OPSEU Shines a Light on Inequality
How did you first become connected with OPSEU?
I come from a long line of public school teachers. My father was a union rep for the Elementary Teachers Federation of Ontario when I was a kid, so I clearly remember him doing union work. I always thought it might be something of interest. About three years ago, there was a protest outside a building in downtown Ottawa that Dalton McGuinty was visiting. It was during a time when the government was going to make some major changes to the public school system. I went on my own (to the demonstration) and I bumped into a few people holding an OPSEU flag and started chatting with them. They turned out to be two executive members here at the college.They invited me to a meeting. Everything went from there.
How would you rate your experience with OPSEU?
Really positive. It has given me a great chance to see how the college system works. On a personal level, it’s been great for me to get out of my department and meet a lot of people in different parts of the college doing different types of work. The work has also been pretty eye-opening. There tends to be an assumption that things are working in a fair way when you’re in a job. Sometimes it takes digging a little deeper to start to see that there can be problems and issues. Being able to work through our own problems in our department with the union was really positive. Being able to help people in other departments as well has been great.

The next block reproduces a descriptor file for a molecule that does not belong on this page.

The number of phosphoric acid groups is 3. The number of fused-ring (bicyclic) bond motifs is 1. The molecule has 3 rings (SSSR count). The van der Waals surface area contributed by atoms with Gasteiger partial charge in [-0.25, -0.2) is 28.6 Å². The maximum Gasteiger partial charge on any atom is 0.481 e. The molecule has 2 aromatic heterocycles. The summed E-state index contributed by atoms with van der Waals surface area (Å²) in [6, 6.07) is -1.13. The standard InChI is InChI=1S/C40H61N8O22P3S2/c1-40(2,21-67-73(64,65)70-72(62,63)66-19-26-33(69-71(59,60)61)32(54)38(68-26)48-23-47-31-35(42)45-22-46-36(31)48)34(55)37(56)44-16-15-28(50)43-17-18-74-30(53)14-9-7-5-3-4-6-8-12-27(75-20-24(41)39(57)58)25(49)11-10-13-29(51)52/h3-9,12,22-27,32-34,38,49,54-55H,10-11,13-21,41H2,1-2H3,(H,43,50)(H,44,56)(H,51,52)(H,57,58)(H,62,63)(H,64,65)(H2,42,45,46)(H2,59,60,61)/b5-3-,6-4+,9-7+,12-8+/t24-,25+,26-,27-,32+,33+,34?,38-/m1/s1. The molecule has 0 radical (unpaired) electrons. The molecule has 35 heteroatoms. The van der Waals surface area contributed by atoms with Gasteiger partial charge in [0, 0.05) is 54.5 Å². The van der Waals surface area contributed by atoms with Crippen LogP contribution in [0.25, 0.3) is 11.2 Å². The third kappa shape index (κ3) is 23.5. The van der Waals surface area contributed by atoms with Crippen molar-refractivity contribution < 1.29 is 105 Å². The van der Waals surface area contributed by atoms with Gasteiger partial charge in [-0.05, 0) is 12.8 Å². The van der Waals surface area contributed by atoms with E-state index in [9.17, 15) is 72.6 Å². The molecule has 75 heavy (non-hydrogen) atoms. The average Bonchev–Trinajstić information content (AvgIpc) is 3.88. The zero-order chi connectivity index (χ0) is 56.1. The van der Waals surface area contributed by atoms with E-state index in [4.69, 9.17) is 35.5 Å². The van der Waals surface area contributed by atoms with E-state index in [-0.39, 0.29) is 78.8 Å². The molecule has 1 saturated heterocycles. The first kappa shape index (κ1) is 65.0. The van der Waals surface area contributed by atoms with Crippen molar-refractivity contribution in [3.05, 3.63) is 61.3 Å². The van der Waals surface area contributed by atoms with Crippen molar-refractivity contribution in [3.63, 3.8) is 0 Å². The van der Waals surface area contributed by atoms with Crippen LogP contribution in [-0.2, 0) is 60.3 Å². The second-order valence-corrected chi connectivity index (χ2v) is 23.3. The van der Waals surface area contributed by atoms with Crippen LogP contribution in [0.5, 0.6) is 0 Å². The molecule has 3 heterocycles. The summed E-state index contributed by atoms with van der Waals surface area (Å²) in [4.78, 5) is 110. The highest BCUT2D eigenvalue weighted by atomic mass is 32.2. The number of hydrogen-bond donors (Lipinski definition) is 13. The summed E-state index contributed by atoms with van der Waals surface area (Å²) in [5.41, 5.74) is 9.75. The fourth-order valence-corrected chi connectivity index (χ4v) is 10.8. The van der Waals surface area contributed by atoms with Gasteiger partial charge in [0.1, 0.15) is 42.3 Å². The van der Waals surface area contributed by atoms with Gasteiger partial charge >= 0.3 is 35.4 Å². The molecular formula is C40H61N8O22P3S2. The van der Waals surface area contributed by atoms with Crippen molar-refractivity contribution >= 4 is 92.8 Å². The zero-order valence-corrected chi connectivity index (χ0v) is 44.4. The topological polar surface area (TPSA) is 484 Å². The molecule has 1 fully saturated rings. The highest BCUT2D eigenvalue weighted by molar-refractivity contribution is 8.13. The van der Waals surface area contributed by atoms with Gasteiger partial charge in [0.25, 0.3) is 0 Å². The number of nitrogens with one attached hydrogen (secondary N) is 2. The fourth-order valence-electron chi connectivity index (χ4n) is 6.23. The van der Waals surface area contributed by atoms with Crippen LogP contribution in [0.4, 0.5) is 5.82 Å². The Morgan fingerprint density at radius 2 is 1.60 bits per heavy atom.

How has OPSEU changed gender inequality in the workplace?
In the college system, one of the best things that has come from our union representation is that we have a collective agreement that includes pay scales. We are fortunate to have that. It means that it doesn’t matter what your gender is, you are placed on the scale because of your experience, academic background, and all of those things. There really isn’t that kind of gender inequality. But I think we only have that because we have a union and because we have a collective agreement that gives us that possibility of equality.
How can we change gender inequality in general in the workplace?
I think the first step is to be aware of it and acknowledge that it still exists. I think that can be a challenge today, which is surprising, considering it’s been around for a long time. It can be difficult sometimes to get people to understand that it is a really important issue. Beyond that I believe that if (workers have) an organization, whether it is private or public, then that gives you a position to ask for equality. From my point of view, I’ve seen that work really well through the unionization process.
Do you find that younger people are more aware of inequality that they may face or that others might face?
I do think that young people are more aware of inequality. But I teach mostly international students, and many come from countries where discrimination against women is much more pronounced. Initially these immigrants are delighted about how much more equal our society is. However, once they get a deeper understanding of Canadian society, they realize that we still have a lot more work to do.